Thus, according to Locke, men make the transition from the state of nature to life in a commonwealth through a consensual act. They surrender some of their freedom in exchange for improved safety and security. Civil society may fail in its objective, or a government may violate the trust and consent of the people. In those cases, the people have the right to dissolve their government and to institute new government.

Consent is thus essential to Locke's fundamental concept of government. In a monarchy, the governed may, by their own consent, place authority in the hands of a royal power. They may not necessarily believe that the monarch rules by divine right or should be able to exercise absolute power.

Property and Liberty

By property, Locke means individual ownership. How does such ownership come about? In Locke's lengthy exegesis in Chapter 5, he singles out labor and industry as the critical components that bring property into existence.

Locke gives the homely, common-sense examples of gathering acorns and apples. These foods might originally be considered as owned in common by all men. When an individual invests his labor in gathering them from the forest, they properly become his own—set apart from the common store.

Are there any bounds or limitations set on property? Locke answers that there are, by the law of nature, which endorses reasonable use without waste and thus discourages hoarding. Nature sets limits to property by restraining the amount of men's labor and also the amount of men's need.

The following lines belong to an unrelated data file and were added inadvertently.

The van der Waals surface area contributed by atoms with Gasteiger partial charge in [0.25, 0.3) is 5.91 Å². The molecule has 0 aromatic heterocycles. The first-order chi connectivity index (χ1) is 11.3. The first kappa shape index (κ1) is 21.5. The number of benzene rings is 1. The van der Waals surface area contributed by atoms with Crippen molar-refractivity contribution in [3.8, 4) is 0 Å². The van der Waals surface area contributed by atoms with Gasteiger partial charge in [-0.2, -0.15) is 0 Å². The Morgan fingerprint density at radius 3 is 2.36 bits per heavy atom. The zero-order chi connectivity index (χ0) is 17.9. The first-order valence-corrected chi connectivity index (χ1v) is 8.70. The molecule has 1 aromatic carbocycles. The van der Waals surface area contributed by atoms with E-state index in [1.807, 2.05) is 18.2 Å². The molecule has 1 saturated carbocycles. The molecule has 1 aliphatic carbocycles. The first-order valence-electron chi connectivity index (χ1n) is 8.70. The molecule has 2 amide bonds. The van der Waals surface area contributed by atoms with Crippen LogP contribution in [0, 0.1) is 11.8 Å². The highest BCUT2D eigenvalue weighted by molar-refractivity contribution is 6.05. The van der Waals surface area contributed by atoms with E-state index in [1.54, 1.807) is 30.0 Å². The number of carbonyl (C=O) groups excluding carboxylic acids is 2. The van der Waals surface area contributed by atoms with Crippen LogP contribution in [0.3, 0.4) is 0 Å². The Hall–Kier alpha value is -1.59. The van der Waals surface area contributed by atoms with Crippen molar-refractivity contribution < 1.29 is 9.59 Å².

This natural equilibrium began to change, though, with the invention of money. Money afforded men the chance to expand their property beyond their needs and beyond the short duration of most useful objects.

Liberty and Law

On the surface, liberty might seem to be constrained by law, but Locke takes the position that it is law that makes liberty possible. He points out that the supreme power in a civil society or commonwealth is the legislative power. Other powers (for example, the executive power and the federative power) are necessarily subordinate. Laws, in Locke's view, are the backbone of civil society.

It is the business and responsibility of the legislative power to make laws. The laws make it possible for people to "enjoy their properties in peace and safety" (Chapter 11). Locke asserts that the first and fundamental natural law, which governs even the legislature itself, is the preservation of society and every person within it.

For Locke, law is coupled with liberty even in the state of nature, where the natural law of reason makes men both equal and free. By the natural law of reason, no one should injure other people. If offenses do occur, men have the right to punish offenders.

When men join together voluntarily to form a civil society or commonwealth, however, they surrender some of their liberty to the community. They do this, actually, so that law can sustain their security and safety more effectively. By this reasoning, then, law is also coupled closely with liberty, since it makes liberty possible in civil society.